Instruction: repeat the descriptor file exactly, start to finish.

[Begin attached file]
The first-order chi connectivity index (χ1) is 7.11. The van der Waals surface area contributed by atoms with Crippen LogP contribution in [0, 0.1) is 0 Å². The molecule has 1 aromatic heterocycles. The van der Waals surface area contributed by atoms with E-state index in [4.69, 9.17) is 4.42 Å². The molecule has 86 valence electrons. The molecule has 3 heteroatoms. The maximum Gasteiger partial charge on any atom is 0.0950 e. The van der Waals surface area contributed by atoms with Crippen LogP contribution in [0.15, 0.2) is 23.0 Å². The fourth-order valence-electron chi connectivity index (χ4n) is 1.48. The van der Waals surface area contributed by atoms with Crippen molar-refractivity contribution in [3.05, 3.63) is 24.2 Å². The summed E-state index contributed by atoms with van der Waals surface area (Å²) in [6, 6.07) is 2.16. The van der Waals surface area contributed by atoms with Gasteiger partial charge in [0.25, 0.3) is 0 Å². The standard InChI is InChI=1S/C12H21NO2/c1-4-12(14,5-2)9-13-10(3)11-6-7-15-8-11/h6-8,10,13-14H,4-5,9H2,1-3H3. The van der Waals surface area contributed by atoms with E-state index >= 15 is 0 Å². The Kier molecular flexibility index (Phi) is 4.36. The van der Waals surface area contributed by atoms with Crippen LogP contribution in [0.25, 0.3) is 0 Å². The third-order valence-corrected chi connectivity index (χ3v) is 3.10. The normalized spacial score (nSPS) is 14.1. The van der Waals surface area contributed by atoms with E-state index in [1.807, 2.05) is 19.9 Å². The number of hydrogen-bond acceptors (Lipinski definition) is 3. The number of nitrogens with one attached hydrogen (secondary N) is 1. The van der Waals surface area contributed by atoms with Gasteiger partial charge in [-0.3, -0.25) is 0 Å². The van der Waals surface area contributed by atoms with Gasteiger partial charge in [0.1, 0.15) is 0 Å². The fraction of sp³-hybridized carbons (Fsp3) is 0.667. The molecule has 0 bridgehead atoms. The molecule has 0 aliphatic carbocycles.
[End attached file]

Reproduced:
The first-order chi connectivity index (χ1) is 7.11. The van der Waals surface area contributed by atoms with Crippen LogP contribution in [0, 0.1) is 0 Å². The molecule has 1 aromatic heterocycles. The van der Waals surface area contributed by atoms with E-state index in [4.69, 9.17) is 4.42 Å². The molecule has 86 valence electrons. The molecule has 3 heteroatoms. The maximum Gasteiger partial charge on any atom is 0.0950 e. The van der Waals surface area contributed by atoms with Crippen LogP contribution in [0.15, 0.2) is 23.0 Å². The fourth-order valence-electron chi connectivity index (χ4n) is 1.48. The van der Waals surface area contributed by atoms with Crippen molar-refractivity contribution in [3.05, 3.63) is 24.2 Å². The summed E-state index contributed by atoms with van der Waals surface area (Å²) in [6, 6.07) is 2.16. The van der Waals surface area contributed by atoms with Gasteiger partial charge in [0.25, 0.3) is 0 Å². The standard InChI is InChI=1S/C12H21NO2/c1-4-12(14,5-2)9-13-10(3)11-6-7-15-8-11/h6-8,10,13-14H,4-5,9H2,1-3H3. The van der Waals surface area contributed by atoms with E-state index >= 15 is 0 Å². The Kier molecular flexibility index (Phi) is 4.36. The van der Waals surface area contributed by atoms with Crippen LogP contribution in [0.25, 0.3) is 0 Å². The third-order valence-corrected chi connectivity index (χ3v) is 3.10. The normalized spacial score (nSPS) is 14.1. The van der Waals surface area contributed by atoms with E-state index in [1.807, 2.05) is 19.9 Å². The number of hydrogen-bond acceptors (Lipinski definition) is 3. The number of nitrogens with one attached hydrogen (secondary N) is 1. The van der Waals surface area contributed by atoms with Gasteiger partial charge in [-0.3, -0.25) is 0 Å². The van der Waals surface area contributed by atoms with Gasteiger partial charge in [0.1, 0.15) is 0 Å². The fraction of sp³-hybridized carbons (Fsp3) is 0.667. The molecule has 0 bridgehead atoms. The molecule has 0 aliphatic carbocycles.